Let's Give Them Something to Talk About: An Empirical Evaluation of Predeliberation Discussions

30 Pages Posted: 17 Sep 2011

See all articles by Jessica Bregant

Jessica Bregant

University of Houston Law Center

Date Written: July 29, 2009

Abstract

In the overwhelming majority of American courts, jurors are strictly forbidden from discussing the case before them until the time designated for deliberations, after the parties have presented all of the evidence. Since 1995, however, a few states have authorized jurors to discuss the case during recesses from trial. This innovation has sparked debate over the merits of permitting such predeliberation discussions. After explaining the traditional view of jury deliberations, and introducing the few studies on predeliberation discussions that have been conducted, the author evaluates the arguments on both sides of the debate, not only on their own merits, but also in light of social and cognitive psychology. Ultimately, the author recommends a change in the existing majority rules, so that courts can reap the vast benefits of predeliberation discussions.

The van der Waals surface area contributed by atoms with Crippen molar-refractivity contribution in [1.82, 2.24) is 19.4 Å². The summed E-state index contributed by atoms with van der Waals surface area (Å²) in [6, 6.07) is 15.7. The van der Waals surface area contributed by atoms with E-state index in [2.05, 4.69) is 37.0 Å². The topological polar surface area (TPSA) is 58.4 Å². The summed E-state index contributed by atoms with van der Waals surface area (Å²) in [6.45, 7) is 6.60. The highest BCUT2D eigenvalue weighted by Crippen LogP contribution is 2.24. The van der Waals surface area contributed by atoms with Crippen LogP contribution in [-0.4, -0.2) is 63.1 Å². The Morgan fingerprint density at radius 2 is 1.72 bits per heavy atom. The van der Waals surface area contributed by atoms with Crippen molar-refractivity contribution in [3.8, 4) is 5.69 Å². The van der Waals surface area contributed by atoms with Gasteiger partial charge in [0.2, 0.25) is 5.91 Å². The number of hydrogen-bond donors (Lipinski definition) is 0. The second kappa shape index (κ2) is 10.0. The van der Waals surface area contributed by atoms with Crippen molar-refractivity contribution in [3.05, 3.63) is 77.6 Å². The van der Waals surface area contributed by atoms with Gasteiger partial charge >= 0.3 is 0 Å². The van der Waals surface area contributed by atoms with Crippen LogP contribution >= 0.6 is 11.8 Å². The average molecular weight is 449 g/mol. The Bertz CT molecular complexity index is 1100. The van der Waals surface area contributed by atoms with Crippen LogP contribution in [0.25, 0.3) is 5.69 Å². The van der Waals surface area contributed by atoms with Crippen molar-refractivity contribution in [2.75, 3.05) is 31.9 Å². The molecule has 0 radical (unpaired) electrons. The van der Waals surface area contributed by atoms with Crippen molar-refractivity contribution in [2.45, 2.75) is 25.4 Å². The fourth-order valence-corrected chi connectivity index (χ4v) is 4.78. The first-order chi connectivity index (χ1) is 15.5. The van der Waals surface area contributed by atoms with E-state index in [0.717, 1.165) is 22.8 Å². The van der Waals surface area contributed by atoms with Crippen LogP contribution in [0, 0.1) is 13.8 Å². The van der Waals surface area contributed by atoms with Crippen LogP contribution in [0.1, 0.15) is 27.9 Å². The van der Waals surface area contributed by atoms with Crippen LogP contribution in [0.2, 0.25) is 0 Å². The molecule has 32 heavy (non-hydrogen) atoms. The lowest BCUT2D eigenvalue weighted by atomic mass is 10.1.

Keywords: juries, psychology, decision making, deliberations, decisionmaking, civil procedure, rules

JEL Classification: K10, K41

Suggested Citation

Bregant, Jessica, Let's Give Them Something to Talk About: An Empirical Evaluation of Predeliberation Discussions (July 29, 2009). University of Illinois Law Review, Vol. 2009, No. 4, p. 1214, 2009, Available at SSRN: https://ssrn.com/abstract=1809131

Jessica Bregant (Contact Author)

University of Houston Law Center ( email )

4604 Calhoun Road
Houston, TX 77204
United States

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